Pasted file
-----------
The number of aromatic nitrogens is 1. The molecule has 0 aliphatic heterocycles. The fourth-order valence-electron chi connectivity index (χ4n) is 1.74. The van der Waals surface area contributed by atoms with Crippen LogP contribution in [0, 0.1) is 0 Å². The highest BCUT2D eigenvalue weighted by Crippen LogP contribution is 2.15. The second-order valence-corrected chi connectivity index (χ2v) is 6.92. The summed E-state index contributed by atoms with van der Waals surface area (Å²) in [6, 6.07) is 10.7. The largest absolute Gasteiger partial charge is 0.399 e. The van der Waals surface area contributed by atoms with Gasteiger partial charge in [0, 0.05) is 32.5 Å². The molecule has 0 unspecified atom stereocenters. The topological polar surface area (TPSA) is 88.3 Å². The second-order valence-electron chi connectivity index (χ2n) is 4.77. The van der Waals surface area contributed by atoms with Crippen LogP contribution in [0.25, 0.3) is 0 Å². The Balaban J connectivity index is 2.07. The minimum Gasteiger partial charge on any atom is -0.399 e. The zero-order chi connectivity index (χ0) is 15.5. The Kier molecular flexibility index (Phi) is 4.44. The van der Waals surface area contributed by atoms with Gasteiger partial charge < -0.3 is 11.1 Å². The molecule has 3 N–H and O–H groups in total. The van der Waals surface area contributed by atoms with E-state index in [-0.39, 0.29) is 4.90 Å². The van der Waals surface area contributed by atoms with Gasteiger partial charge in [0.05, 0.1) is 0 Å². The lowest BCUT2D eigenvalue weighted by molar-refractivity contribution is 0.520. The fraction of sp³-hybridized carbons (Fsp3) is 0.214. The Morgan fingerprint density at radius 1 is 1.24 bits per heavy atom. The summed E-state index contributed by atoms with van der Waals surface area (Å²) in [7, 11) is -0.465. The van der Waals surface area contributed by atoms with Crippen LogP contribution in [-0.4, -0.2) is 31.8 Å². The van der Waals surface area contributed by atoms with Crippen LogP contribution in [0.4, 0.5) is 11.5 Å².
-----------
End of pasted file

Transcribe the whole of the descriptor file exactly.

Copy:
The number of aromatic nitrogens is 1. The molecule has 0 aliphatic heterocycles. The fourth-order valence-electron chi connectivity index (χ4n) is 1.74. The van der Waals surface area contributed by atoms with Crippen LogP contribution in [0, 0.1) is 0 Å². The highest BCUT2D eigenvalue weighted by Crippen LogP contribution is 2.15. The second-order valence-corrected chi connectivity index (χ2v) is 6.92. The summed E-state index contributed by atoms with van der Waals surface area (Å²) in [6, 6.07) is 10.7. The largest absolute Gasteiger partial charge is 0.399 e. The van der Waals surface area contributed by atoms with Gasteiger partial charge in [0, 0.05) is 32.5 Å². The molecule has 0 unspecified atom stereocenters. The topological polar surface area (TPSA) is 88.3 Å². The second-order valence-electron chi connectivity index (χ2n) is 4.77. The van der Waals surface area contributed by atoms with Crippen LogP contribution in [0.25, 0.3) is 0 Å². The Balaban J connectivity index is 2.07. The minimum Gasteiger partial charge on any atom is -0.399 e. The zero-order chi connectivity index (χ0) is 15.5. The Kier molecular flexibility index (Phi) is 4.44. The van der Waals surface area contributed by atoms with Gasteiger partial charge < -0.3 is 11.1 Å². The molecule has 3 N–H and O–H groups in total. The van der Waals surface area contributed by atoms with E-state index in [-0.39, 0.29) is 4.90 Å². The van der Waals surface area contributed by atoms with Gasteiger partial charge in [0.05, 0.1) is 0 Å². The lowest BCUT2D eigenvalue weighted by molar-refractivity contribution is 0.520. The fraction of sp³-hybridized carbons (Fsp3) is 0.214. The Morgan fingerprint density at radius 1 is 1.24 bits per heavy atom. The summed E-state index contributed by atoms with van der Waals surface area (Å²) in [7, 11) is -0.465. The van der Waals surface area contributed by atoms with Crippen LogP contribution in [-0.4, -0.2) is 31.8 Å². The van der Waals surface area contributed by atoms with Crippen LogP contribution in [0.4, 0.5) is 11.5 Å².